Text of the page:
Passports will undercut Mexico

Shortly before Christmas, as new Mexican President Felipe Calderon was visiting the border at Nogales, Ariz., to announce his plans for decreasing northbound traffic, I headed south across the border to Tijuana.

Shortly before Christmas, as new Mexican President Felipe Calderon was visiting the border at Nogales, Ariz., to announce his plans for decreasing northbound traffic, I headed south across the border to Tijuana.

It's a pleasant day-trip ritual for Californians in need of sun and cerveza: Park your car at one of the large lots north of the border crossing to spare your car from auto thieves or the manic driving in Mexico. When you cross through the turnstile and pass into Mexico, you might encounter one cop sitting on a folding chair, as opposed to the gantlet you face coming the other direction.

Cross through a plaza and over the extremely polluted Tijuana River footbridge, and it's about six blocks to the main tourist drag, Avenida Revolucion, where mischief can be found as easily as dollar tacos. Catering mainly to Americans, many signs are in English, prices are advertised in American dollars, and salesmen in front of stores know all the key phrases to try to lure customers inside.

When the shopkeepers start offering free massages with purchase (no kidding), you know they're trying to move merchandise (or just make a move). But Tijuana was especially devoid of tourists when I was there, both on Revolucion and in an artisans' mercado I frequent.

One shopkeeper commented on the lull as I browsed through ceramics: "It must be the cold," she said on a sunny, perfect, 68-degree day.


Any drop in the cross-border flow hits businesses here hard, continuing down the coast to Rosarito Beach and Ensenada, or further inland at the famous brewery border town of Tecate. More than 22 million foreign visitors spent $12 billion in Mexico in 2005.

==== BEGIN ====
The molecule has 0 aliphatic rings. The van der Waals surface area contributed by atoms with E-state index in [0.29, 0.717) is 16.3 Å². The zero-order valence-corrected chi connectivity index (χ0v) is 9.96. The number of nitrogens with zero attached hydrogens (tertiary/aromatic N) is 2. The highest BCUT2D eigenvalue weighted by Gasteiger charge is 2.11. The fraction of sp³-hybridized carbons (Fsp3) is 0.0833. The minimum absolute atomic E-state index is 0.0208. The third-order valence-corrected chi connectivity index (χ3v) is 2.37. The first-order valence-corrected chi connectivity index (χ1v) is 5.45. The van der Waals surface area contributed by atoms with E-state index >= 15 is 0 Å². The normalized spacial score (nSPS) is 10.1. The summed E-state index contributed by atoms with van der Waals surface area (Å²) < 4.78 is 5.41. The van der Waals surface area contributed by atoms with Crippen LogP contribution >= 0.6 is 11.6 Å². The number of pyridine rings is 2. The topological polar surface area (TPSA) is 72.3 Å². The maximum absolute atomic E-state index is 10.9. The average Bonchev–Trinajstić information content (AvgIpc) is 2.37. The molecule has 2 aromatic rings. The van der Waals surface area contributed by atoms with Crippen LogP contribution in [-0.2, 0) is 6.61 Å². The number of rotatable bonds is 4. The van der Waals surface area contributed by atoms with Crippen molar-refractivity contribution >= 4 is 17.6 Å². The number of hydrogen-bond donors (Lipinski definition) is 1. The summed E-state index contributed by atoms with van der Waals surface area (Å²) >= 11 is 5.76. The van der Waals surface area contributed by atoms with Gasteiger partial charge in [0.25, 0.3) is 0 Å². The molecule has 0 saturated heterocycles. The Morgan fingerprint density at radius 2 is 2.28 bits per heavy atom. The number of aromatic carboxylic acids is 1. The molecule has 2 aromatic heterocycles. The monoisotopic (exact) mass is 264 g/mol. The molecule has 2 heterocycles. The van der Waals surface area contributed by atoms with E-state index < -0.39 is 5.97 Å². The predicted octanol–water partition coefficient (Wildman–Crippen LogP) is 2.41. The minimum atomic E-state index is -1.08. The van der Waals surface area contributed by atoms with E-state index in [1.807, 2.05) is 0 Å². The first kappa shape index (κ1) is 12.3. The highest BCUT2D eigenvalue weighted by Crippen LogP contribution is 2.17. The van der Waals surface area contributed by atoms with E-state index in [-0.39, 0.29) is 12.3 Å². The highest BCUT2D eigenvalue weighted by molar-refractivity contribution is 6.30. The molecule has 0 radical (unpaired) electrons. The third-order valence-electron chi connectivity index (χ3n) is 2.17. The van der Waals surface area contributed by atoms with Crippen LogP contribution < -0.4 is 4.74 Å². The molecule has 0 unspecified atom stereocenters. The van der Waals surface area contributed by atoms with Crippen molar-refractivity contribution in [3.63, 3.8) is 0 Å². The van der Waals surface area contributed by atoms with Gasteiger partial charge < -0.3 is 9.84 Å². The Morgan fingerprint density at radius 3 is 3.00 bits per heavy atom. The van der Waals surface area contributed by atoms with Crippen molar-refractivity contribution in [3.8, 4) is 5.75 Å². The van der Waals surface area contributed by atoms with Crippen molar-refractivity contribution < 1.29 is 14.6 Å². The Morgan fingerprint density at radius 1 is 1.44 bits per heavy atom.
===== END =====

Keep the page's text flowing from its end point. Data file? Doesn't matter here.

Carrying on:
While the shops were empty, the line to get back into the United States was as long as I'd ever seen it, including many Mexicans waiting to cross over for the holidays. As vendors worked the line, selling pork rinds and sweet bread, I mused that it would probably save time to pay a coyote to smuggle me across.

When one finally arrives at the Customs and Border Protection counters, an agent scowls at your driver's license, questions you about your citizenship, asks what you're bringing into the country and then lets you proceed to an airport-style screening machine for all bags.

It won't always be this way. Starting Jan. 23, via 9-11 Commission recommendations, there will be new requirements that air travelers must have a passport to enter or re-enter the U.S. from Canada, Mexico, Central and South America, the Caribbean and Bermuda. The State Department has been aiming to have the same passport requirements in place for land travelers by 2008, though recent legislation gives leeway for implementation.

This wouldn't seem like such a big deal except for the fact that Americans are not passport people. It's estimated that less than a quarter of Americans have passports, and they're not a force of habit but are usually acquired by necessity for jobs or should someone finally save up for that European vacation.

So will college students, prescription-drug seekers, church groups and shopping-and-cerveza fans like me pony up $97 for the passport, or find someplace else to go? It's not like California has a dearth of recreational activities, or even lacks the same great authentic Mexican food found to the south.

And how, I wondered as I bought a fresh bag of churros from a street vendor, will that affect the scores of entrepreneurs whose livelihood depends on the regular tourist flow?

Calderon, in his Nogales visit, stressed that better job opportunities need to be present in Mexico to curb the exodus north, a no-brainer that's been a long time coming. Hopefully, this president will do a better job of addressing the root cause of the illegal immigration problem.


Since his stormy Dec. 1 inauguration, Calderon also has jumped on problems that have dented the tourist trade this year by clamping down on the leftist protests in Oaxaca, where the U.S. recently had elevated a travel warning, and drug-trade killings in Michoacan state.

But everyday Americans going back and forth across the border play a big role in helping Mexico get the most out of its tourist industry, and helping the artisans and entrepreneurs in these towns make ends meet.

And if we interrupt that cash flow, should we be surprised if many cross through the desert and take under-the-table jobs that have flourished unchecked in the U.S.? Because if Muhammad won't come to the mountain...

Bridget Johnson is a columnist at the Los Angeles Daily News.

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